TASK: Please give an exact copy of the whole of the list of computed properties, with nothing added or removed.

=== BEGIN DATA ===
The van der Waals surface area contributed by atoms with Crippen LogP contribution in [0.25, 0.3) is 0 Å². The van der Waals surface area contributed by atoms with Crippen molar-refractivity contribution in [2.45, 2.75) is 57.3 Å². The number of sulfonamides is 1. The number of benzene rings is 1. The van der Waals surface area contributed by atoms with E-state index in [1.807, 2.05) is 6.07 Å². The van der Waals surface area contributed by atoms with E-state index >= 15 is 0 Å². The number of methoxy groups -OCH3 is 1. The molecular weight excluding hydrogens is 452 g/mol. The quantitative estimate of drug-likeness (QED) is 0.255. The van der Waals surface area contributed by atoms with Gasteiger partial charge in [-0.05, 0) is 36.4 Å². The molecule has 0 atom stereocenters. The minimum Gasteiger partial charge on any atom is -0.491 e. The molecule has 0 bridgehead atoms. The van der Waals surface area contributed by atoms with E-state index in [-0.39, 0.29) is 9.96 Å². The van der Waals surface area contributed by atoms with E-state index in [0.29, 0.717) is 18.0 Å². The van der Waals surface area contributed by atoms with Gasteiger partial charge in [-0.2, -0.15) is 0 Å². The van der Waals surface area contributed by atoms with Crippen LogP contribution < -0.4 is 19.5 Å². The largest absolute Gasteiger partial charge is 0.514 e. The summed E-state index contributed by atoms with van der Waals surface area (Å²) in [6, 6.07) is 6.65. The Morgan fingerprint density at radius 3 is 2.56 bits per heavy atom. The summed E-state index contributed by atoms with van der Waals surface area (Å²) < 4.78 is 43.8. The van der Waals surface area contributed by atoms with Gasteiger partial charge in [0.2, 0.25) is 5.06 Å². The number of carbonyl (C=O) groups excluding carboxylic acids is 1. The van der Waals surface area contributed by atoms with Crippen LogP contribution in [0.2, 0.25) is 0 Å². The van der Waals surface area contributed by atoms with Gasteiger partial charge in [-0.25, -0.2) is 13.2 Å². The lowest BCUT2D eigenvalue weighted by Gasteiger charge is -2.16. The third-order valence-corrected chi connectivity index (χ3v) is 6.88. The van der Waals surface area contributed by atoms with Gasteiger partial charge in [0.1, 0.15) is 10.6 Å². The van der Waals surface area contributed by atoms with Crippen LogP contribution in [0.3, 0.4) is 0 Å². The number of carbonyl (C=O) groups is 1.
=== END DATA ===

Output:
The van der Waals surface area contributed by atoms with Crippen LogP contribution in [0.25, 0.3) is 0 Å². The van der Waals surface area contributed by atoms with Crippen molar-refractivity contribution in [2.45, 2.75) is 57.3 Å². The number of sulfonamides is 1. The number of benzene rings is 1. The van der Waals surface area contributed by atoms with E-state index in [1.807, 2.05) is 6.07 Å². The van der Waals surface area contributed by atoms with E-state index >= 15 is 0 Å². The number of methoxy groups -OCH3 is 1. The molecular weight excluding hydrogens is 452 g/mol. The quantitative estimate of drug-likeness (QED) is 0.255. The van der Waals surface area contributed by atoms with Gasteiger partial charge in [-0.05, 0) is 36.4 Å². The molecule has 0 atom stereocenters. The minimum Gasteiger partial charge on any atom is -0.491 e. The molecule has 0 bridgehead atoms. The van der Waals surface area contributed by atoms with E-state index in [-0.39, 0.29) is 9.96 Å². The van der Waals surface area contributed by atoms with E-state index in [0.29, 0.717) is 18.0 Å². The van der Waals surface area contributed by atoms with Gasteiger partial charge in [-0.2, -0.15) is 0 Å². The van der Waals surface area contributed by atoms with Crippen LogP contribution < -0.4 is 19.5 Å². The largest absolute Gasteiger partial charge is 0.514 e. The summed E-state index contributed by atoms with van der Waals surface area (Å²) in [6, 6.07) is 6.65. The Morgan fingerprint density at radius 3 is 2.56 bits per heavy atom. The summed E-state index contributed by atoms with van der Waals surface area (Å²) < 4.78 is 43.8. The van der Waals surface area contributed by atoms with Gasteiger partial charge in [0.2, 0.25) is 5.06 Å². The number of carbonyl (C=O) groups excluding carboxylic acids is 1. The van der Waals surface area contributed by atoms with Crippen LogP contribution in [0.2, 0.25) is 0 Å². The van der Waals surface area contributed by atoms with Gasteiger partial charge in [-0.25, -0.2) is 13.2 Å². The lowest BCUT2D eigenvalue weighted by Gasteiger charge is -2.16. The third-order valence-corrected chi connectivity index (χ3v) is 6.88. The van der Waals surface area contributed by atoms with Gasteiger partial charge in [0.1, 0.15) is 10.6 Å². The van der Waals surface area contributed by atoms with Crippen LogP contribution in [0.3, 0.4) is 0 Å². The number of carbonyl (C=O) groups is 1.